So it would be even harder to introduce a digital currency in the UK, where last year 2.2 million people relied almost exclusively on cash for everyday transactions. The Bank of England just strengthened its commitment to physical currency with the introduction of the first polymer banknote, the five pound note featuring Winston Churchill. But it has also started a long-term research project into the possibility of a digital pound.

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The Bank of England strengthened its commitment to physical currency with the introduction of the first polymer banknote (Getty)

“The really big questions arise... where [central bank digital currency] is available to everybody, allowing businesses and households to hold balances in central bank money and to pay each other in real time with full and final settlement, in an electronic format,” Victoria Cleland, chief cashier of the Bank of England, said in a speech in September. One of the biggest questions facing the bank is how to make sure digital payments are backed up by real money if the banknote is eliminated.

Then there’s the question of what type of technology would be used to issue the currency and how it could be made secure. The Bank of England is interested in distributed ledger technology like Blockchain, in which a set of currency data is synchronised and spread across multiple sites or institutions, allowing everyone in the network to have their own identical copy. It has already researched the practical application of Blockchain and is looking for new opportunities to work with companies on developing the technology.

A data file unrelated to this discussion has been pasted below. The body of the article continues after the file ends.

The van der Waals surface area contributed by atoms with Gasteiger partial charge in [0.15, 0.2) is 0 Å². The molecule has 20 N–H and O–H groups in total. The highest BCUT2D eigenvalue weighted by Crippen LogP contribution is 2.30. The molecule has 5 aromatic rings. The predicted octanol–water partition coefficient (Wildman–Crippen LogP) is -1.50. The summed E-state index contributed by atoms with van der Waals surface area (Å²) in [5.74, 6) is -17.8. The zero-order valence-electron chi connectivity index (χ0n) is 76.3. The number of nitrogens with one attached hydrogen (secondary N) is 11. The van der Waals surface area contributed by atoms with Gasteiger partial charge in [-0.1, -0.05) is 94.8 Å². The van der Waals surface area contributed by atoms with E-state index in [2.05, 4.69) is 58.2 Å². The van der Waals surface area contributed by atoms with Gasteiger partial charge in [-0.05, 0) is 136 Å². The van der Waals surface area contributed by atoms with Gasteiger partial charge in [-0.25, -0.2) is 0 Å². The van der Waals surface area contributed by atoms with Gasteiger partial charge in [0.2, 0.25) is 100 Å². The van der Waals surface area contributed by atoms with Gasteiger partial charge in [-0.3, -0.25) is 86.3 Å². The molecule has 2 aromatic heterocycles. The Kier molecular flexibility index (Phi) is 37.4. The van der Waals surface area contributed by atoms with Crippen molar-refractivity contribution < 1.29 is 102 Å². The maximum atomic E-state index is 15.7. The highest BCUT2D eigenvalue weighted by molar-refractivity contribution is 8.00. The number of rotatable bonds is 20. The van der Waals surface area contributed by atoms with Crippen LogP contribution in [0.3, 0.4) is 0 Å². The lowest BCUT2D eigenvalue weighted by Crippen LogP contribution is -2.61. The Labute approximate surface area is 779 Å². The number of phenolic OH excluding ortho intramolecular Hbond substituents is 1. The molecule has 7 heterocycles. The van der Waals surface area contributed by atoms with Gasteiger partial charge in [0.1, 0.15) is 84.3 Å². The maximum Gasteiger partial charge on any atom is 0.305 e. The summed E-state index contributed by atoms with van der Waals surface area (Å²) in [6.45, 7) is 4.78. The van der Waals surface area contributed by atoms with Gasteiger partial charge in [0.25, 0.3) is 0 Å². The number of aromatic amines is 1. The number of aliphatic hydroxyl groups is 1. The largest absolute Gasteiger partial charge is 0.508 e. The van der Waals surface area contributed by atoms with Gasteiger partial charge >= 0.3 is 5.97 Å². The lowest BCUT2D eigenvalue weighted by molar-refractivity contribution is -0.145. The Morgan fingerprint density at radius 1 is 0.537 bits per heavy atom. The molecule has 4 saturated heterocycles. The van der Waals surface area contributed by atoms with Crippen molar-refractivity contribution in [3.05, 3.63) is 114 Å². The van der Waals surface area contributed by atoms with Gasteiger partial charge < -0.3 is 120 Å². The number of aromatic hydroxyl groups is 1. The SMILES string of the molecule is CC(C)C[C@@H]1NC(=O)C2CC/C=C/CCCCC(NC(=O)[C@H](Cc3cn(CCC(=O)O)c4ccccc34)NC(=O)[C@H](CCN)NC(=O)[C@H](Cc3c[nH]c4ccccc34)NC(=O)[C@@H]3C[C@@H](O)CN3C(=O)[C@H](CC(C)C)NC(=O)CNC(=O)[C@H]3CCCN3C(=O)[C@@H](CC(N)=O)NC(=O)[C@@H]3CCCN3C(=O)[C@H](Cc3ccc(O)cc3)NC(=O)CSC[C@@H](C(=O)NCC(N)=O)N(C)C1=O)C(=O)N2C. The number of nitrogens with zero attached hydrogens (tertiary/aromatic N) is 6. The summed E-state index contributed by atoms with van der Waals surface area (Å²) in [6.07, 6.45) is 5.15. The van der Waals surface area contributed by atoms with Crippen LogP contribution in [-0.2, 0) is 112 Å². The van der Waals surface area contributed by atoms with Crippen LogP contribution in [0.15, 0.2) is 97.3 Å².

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A vendor sells Stockholm's street paper for the homeless wears a sign reading 'we take cards  (Getty)

Even if the Bank of England finds a solution, it might face backlash from the public. Anyone who remembers the public outcry that followed the central bank decision to stop dealing in cheques – and subsequent U-turn – a few years ago will know that the British can be stubborn. Many Britons like the anonymity that comes with cash, not because they are tax dodgers or cheats, but simply because it allows them greater privacy. “Some people value the fact that cash cannot be traced and, while the appeal of this is sometimes questionable, it may also be that as Brits we value our privacy, also seen in the fact that we have always rejected the idea of identity cards which other European take for granted,” Molly Scott Cato, Green MEP for South West England and Gibraltar, told The Independent.